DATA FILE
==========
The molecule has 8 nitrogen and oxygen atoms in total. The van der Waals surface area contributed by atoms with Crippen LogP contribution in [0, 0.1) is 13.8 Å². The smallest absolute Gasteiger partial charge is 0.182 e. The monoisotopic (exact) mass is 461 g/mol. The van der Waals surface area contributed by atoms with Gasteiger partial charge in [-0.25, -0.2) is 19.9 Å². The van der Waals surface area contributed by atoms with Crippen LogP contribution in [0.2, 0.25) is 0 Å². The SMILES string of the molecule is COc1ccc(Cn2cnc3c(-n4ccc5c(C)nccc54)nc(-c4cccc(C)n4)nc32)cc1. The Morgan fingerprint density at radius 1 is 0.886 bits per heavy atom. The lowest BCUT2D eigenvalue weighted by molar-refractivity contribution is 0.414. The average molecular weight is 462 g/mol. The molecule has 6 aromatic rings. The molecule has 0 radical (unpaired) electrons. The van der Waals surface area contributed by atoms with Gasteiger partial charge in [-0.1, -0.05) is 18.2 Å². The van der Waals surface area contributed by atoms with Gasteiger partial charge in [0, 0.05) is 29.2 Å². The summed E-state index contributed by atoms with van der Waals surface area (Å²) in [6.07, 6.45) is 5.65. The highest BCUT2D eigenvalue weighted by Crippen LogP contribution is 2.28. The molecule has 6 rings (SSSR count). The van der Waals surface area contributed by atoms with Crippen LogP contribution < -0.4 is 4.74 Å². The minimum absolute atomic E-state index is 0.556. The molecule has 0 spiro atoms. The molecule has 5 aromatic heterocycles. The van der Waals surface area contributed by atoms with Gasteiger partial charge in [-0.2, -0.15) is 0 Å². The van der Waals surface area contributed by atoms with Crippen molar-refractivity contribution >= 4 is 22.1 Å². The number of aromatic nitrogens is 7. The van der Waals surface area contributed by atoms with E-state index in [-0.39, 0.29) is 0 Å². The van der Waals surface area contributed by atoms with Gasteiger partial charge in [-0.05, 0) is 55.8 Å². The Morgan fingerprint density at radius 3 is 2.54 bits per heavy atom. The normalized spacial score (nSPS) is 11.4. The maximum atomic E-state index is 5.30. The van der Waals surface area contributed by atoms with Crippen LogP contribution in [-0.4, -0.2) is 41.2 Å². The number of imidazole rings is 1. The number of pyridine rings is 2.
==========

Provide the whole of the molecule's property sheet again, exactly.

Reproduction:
The molecule has 8 nitrogen and oxygen atoms in total. The van der Waals surface area contributed by atoms with Crippen LogP contribution in [0, 0.1) is 13.8 Å². The smallest absolute Gasteiger partial charge is 0.182 e. The monoisotopic (exact) mass is 461 g/mol. The van der Waals surface area contributed by atoms with Gasteiger partial charge in [-0.25, -0.2) is 19.9 Å². The van der Waals surface area contributed by atoms with Crippen LogP contribution in [0.2, 0.25) is 0 Å². The SMILES string of the molecule is COc1ccc(Cn2cnc3c(-n4ccc5c(C)nccc54)nc(-c4cccc(C)n4)nc32)cc1. The Morgan fingerprint density at radius 1 is 0.886 bits per heavy atom. The lowest BCUT2D eigenvalue weighted by molar-refractivity contribution is 0.414. The average molecular weight is 462 g/mol. The molecule has 6 aromatic rings. The molecule has 0 radical (unpaired) electrons. The van der Waals surface area contributed by atoms with Gasteiger partial charge in [-0.1, -0.05) is 18.2 Å². The van der Waals surface area contributed by atoms with Gasteiger partial charge in [0, 0.05) is 29.2 Å². The summed E-state index contributed by atoms with van der Waals surface area (Å²) in [6.07, 6.45) is 5.65. The highest BCUT2D eigenvalue weighted by Crippen LogP contribution is 2.28. The molecule has 6 rings (SSSR count). The van der Waals surface area contributed by atoms with Crippen LogP contribution < -0.4 is 4.74 Å². The minimum absolute atomic E-state index is 0.556. The molecule has 0 spiro atoms. The molecule has 5 aromatic heterocycles. The van der Waals surface area contributed by atoms with Gasteiger partial charge in [-0.2, -0.15) is 0 Å². The van der Waals surface area contributed by atoms with Crippen molar-refractivity contribution >= 4 is 22.1 Å². The number of aromatic nitrogens is 7. The van der Waals surface area contributed by atoms with E-state index in [-0.39, 0.29) is 0 Å². The van der Waals surface area contributed by atoms with Gasteiger partial charge in [-0.05, 0) is 55.8 Å². The Morgan fingerprint density at radius 3 is 2.54 bits per heavy atom. The normalized spacial score (nSPS) is 11.4. The maximum atomic E-state index is 5.30. The van der Waals surface area contributed by atoms with Crippen LogP contribution in [-0.4, -0.2) is 41.2 Å². The number of imidazole rings is 1. The number of pyridine rings is 2.